For years, security folks — myself included — have warned about the risk of personalized web sites such as Google, Facebook, Twitter, etc. being served over plain HTTP, as opposed to the more secure HTTPS, especially given the proliferation of open wifi networks. But warnings from security freaks rarely get people’s attention. A demonstration is worth a lot more, and that’s exactly what Eric Butler did with FireSheep, a Firefox plugin that lets you instantly see who on your local network is surfing well-known sites, grab their unencrypted cookie, and “become” them on the given site. Nice work Eric!
(I must also point out Ben Laurie’s post on this topic and his always-hilarious take, “these are not the credentials you’re looking for!”)
It would also be nice if web developers could easily use a more secure approach to authentication, one that doesn’t simply send over a cookie. Something like HTTP Digest Auth, only of course *not* Digest Auth itself since that doesn’t fit in nicely with the way web sites like to manage their users’ sessions (timeouts, explicit logout, …)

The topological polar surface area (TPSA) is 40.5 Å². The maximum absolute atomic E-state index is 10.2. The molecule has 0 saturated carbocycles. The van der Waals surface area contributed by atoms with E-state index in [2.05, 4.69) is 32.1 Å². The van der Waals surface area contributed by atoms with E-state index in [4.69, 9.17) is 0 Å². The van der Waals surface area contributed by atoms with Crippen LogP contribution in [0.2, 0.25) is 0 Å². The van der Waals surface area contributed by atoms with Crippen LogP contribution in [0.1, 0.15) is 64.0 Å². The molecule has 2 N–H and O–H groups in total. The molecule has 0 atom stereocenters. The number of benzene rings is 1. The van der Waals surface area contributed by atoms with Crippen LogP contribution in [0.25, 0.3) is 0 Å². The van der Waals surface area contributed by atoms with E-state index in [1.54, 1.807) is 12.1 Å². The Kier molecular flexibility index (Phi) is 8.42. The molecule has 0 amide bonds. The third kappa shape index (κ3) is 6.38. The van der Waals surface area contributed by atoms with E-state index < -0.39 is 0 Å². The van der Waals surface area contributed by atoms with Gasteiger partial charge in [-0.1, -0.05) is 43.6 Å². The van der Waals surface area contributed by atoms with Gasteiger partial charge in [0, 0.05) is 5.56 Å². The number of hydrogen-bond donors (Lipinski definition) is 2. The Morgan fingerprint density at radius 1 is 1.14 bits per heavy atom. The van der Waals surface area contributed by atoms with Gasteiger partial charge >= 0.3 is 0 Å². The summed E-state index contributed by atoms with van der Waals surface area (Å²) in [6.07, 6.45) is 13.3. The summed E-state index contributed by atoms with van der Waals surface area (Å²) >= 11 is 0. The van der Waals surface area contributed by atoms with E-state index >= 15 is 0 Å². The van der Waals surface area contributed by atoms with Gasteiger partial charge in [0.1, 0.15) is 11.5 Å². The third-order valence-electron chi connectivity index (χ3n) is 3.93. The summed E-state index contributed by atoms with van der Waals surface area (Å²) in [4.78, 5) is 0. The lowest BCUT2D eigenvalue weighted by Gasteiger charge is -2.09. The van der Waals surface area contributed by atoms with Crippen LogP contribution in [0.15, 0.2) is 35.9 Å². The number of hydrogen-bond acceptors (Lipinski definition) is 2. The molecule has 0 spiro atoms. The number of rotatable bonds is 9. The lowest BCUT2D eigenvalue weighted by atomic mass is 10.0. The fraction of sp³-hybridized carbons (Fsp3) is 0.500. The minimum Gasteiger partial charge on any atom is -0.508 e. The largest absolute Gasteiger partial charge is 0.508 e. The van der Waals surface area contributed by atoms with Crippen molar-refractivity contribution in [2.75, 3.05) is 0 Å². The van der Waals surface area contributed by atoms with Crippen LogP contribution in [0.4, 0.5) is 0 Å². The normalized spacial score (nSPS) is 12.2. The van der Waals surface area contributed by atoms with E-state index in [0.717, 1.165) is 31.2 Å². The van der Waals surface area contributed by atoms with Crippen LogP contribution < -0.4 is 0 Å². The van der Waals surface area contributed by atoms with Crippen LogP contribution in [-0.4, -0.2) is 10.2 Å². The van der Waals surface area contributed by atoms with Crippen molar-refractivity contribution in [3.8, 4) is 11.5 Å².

Shockingly enough, SessionLock has not caught on, and I often cry myself to sleep at night wondering why… Maybe it was too complicated? So, for those web sites thinking about what to do to respond to FireSheep, I propose SessionLock Lite. It requires a modern browser, IE8+, FF3+, Safari 4+, or Chrome, and it doesn’t fully protect against FireSheep, but it makes FireSheep’s stolen sessions valid only for a very short period of time (a few seconds). Could this be a reasonable compromise?
The idea is this:
- the web site, say facebook.com, logs you in over SSL the way it currently does, and sets a secure session cookie that is only transmitted over SSL.
- when the site redirects you to the plain HTTP site, the way it currently does, the plain HTTP site opens up an invisible IFRAME onto the SSL-protected version of the site.
- the new token is communicated to the containing HTTP frame using postMessage(), which is the main reason you need a modern browser.
- the containing HTTP frame then uses this token as its unencrypted cookie.
Effectively, the SSL channel is used to refresh the session cookie very rapidly, all locally in the browser, without making SSL requests to the server other than the initial request to a very small file when the page loads. This is particularly optimized for AJAX-heavy sites like Facebook and Twitter, where the SSL IFRAME will live on for minutes or hours. While you’re using the site, someone on FireSheep can use it, too. But the moment you stop using it, they can no longer use it either.
This is not anywhere near a complete solution, but it’s a very cheap solution that costs almost nothing performance-wise, requires changing very little code, and certainly reduces the damage FireSheep-wielding attackers can cause.